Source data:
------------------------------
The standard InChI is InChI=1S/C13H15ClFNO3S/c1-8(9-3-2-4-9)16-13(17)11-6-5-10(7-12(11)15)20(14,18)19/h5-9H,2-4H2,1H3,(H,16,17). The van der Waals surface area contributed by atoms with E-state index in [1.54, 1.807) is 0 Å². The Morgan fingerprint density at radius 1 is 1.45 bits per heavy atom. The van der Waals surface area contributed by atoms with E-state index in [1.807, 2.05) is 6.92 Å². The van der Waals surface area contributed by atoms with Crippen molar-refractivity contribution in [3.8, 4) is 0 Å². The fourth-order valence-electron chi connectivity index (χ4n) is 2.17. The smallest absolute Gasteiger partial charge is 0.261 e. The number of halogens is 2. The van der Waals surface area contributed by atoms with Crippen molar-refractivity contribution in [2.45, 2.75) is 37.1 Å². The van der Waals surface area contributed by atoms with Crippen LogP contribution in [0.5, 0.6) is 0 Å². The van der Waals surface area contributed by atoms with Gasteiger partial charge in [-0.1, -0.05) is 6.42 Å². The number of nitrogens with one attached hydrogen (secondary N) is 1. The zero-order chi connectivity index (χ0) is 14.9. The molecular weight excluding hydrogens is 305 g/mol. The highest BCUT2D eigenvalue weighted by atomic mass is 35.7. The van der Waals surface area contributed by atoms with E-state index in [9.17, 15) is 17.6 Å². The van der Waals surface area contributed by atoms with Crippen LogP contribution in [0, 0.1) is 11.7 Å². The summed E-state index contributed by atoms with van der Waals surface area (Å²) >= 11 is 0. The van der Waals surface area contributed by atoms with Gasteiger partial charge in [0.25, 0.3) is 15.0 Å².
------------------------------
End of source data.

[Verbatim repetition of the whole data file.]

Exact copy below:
The standard InChI is InChI=1S/C13H15ClFNO3S/c1-8(9-3-2-4-9)16-13(17)11-6-5-10(7-12(11)15)20(14,18)19/h5-9H,2-4H2,1H3,(H,16,17). The van der Waals surface area contributed by atoms with E-state index in [1.54, 1.807) is 0 Å². The Morgan fingerprint density at radius 1 is 1.45 bits per heavy atom. The van der Waals surface area contributed by atoms with E-state index in [1.807, 2.05) is 6.92 Å². The van der Waals surface area contributed by atoms with Crippen molar-refractivity contribution in [3.8, 4) is 0 Å². The fourth-order valence-electron chi connectivity index (χ4n) is 2.17. The smallest absolute Gasteiger partial charge is 0.261 e. The number of halogens is 2. The van der Waals surface area contributed by atoms with Crippen molar-refractivity contribution in [2.45, 2.75) is 37.1 Å². The van der Waals surface area contributed by atoms with Crippen LogP contribution in [0.5, 0.6) is 0 Å². The van der Waals surface area contributed by atoms with Gasteiger partial charge in [-0.1, -0.05) is 6.42 Å². The number of nitrogens with one attached hydrogen (secondary N) is 1. The zero-order chi connectivity index (χ0) is 14.9. The molecular weight excluding hydrogens is 305 g/mol. The highest BCUT2D eigenvalue weighted by atomic mass is 35.7. The van der Waals surface area contributed by atoms with E-state index in [9.17, 15) is 17.6 Å². The van der Waals surface area contributed by atoms with Crippen LogP contribution in [0, 0.1) is 11.7 Å². The summed E-state index contributed by atoms with van der Waals surface area (Å²) >= 11 is 0. The van der Waals surface area contributed by atoms with Gasteiger partial charge in [0.25, 0.3) is 15.0 Å².